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Saturday, August 20, 2016

Tomato Plants Can Be Some Are Pruned or Not, Your Choice

Q. You mentioned it is possible to cut back tomatoes for a fall harvest in hot climates. How far back do you trim them?

A. No cutting back of tomato is necessary but sometimes it can help invigorate a plant which has become too large and stimulate more production. Tomato is a perennial plant that can continue to grow larger and larger if there are no freezing temperatures.
Tomato sucker coming from a larger stem
            Tomatoes are annuals in temperate climates that have freezing weather because of the killing low temperatures. However, cutting or trimming back tomatoes to side shoots can control the size of the plant, keep it more compact, and encourage new growth that will flower and produce fruit.
Tomato smaller size after summer pruning
            The two key questions are when to cut them back and how. Cut them back at a time when new growth is produced during cooler temperatures that allow for fruit to set from the flowers. The magic temperature that allows fruit to set is between 90 and 95F and lower. 
Tomato fruits with sunburn because of intense sunlight after pruning
            These temperatures appear in the Fall, usually toward mid to late September. Therefore, cutting them back around the end of August to the first week in September should provide some new growth over 2 to 3 weeks as temperatures cool.
            Timing is always a bit of a gamble because we don't know what the temperatures will be. We can only predict them from historical fall temperatures and experience.
Summer pruning tomato for size control
            How to cut them back is more difficult to explain. It might be easier to tell you what you shouldn't do. Don't cut tomatoes back to a single stem with no side growth immediately below the cut.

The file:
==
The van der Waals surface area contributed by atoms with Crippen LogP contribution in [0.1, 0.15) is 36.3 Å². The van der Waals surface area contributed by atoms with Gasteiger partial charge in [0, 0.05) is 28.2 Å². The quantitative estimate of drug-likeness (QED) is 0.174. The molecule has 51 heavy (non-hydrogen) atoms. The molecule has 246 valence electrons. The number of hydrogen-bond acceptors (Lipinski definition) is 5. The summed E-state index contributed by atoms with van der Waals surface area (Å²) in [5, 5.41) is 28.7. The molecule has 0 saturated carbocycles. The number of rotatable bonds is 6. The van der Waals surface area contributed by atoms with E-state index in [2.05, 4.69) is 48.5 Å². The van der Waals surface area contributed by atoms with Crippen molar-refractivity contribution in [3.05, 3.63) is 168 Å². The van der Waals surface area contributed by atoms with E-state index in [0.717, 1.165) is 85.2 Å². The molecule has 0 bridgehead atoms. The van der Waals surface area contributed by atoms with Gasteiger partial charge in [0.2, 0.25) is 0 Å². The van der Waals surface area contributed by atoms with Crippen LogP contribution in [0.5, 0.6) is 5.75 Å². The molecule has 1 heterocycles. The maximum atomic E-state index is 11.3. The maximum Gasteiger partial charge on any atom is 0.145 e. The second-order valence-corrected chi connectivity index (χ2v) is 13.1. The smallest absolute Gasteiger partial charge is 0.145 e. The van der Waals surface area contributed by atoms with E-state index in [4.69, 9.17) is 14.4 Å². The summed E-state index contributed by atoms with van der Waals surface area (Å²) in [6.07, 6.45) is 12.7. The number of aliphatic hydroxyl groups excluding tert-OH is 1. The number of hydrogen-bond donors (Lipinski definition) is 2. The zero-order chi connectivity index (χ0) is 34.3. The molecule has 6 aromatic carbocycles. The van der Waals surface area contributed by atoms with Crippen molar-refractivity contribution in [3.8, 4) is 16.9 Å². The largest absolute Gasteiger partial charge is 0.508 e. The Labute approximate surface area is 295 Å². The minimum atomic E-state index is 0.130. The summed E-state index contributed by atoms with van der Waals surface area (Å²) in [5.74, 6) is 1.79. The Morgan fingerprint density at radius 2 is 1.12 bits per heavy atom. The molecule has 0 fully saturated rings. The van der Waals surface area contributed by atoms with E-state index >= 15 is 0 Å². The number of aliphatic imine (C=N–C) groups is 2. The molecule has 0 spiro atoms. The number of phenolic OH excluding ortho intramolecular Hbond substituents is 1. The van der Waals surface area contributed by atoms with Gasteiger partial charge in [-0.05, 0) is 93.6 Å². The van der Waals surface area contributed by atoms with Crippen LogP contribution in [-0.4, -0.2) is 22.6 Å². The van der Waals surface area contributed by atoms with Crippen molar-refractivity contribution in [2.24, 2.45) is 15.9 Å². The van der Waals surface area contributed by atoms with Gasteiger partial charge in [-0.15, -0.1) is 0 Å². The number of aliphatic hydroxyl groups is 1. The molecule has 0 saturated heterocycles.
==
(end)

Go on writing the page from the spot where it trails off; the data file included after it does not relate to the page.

Reduce the size by cutting 1/4 inch above side growth. New growth will come from leaf axles, i.e. where a side shoot is attached to a main stem.
Tomato growing new side shoots or suckers lower on the stem after pruning
            When you are finished cutting back a tomato plant it should look like a smaller version of the original plant with lots of side shoots still remaining. If you cut back a plant dramatically you may need to throw some shade cloth or a light colored and lightweight breathable fabric to provide to some shade and prevent sunburn to the main stems.
            After cutting back a plant, lightly fertilize the soil or give it a liquid fertilizer applied to the leaves. Liquid fertilizers applied to the leaves should be done early in the morning or late in the day this time of year. It would be ideal to apply a surface mulch to the top of the soil such as straw, animal bedding, shredded newspaper or grass clippings to preserve soil moisture.


  1. What about the plants that have already died off, there is not new growth just a bramble of brown branches? Should I prune down just above the ground? Wait for new growth and then prune back to new growth? I forget what I've done in years past :/ But the gardens look pretty bad with 30 "dead" plants!

    1. If they are dead then of course they will not come back. But if they are still green at the base it is possible to cut them back near the ground and regrow them. The problem maybe sunburn on these stems until you get some new growth sprouting from these pruned stems. Cover the pruned plants with light shade cloth that will "breathe" and let them get some new leaf cover for shade before you take off the shade cloth. After pruning fertilize them with 16-20-0 or a your favorite organic fertilizer that promotes flowering and then water it in. Compost application will work. I always like compost as a fertilizer. Put about three or four cups near the base but not touching it and water it in.

  2. Thank you. I pulled the brown plants and they were certainly dead, NO ROOTS at all! And a hole full of grubs :(

  3. Thank you for the spot on advice you gave concerning pruning back my tomato plants. I cut them back and kept them watered during the hot months and this fall have had a bumper crop of small but tasty tomatoes right up till the temperature dropped below 45 degrees. Then I picked all the larger green tomatoes and enjoyed them as they ripened on the shelf.



  4. Thanks for your comments. I don't hear back from people whether things worked or not for them. I appreciate the feebback!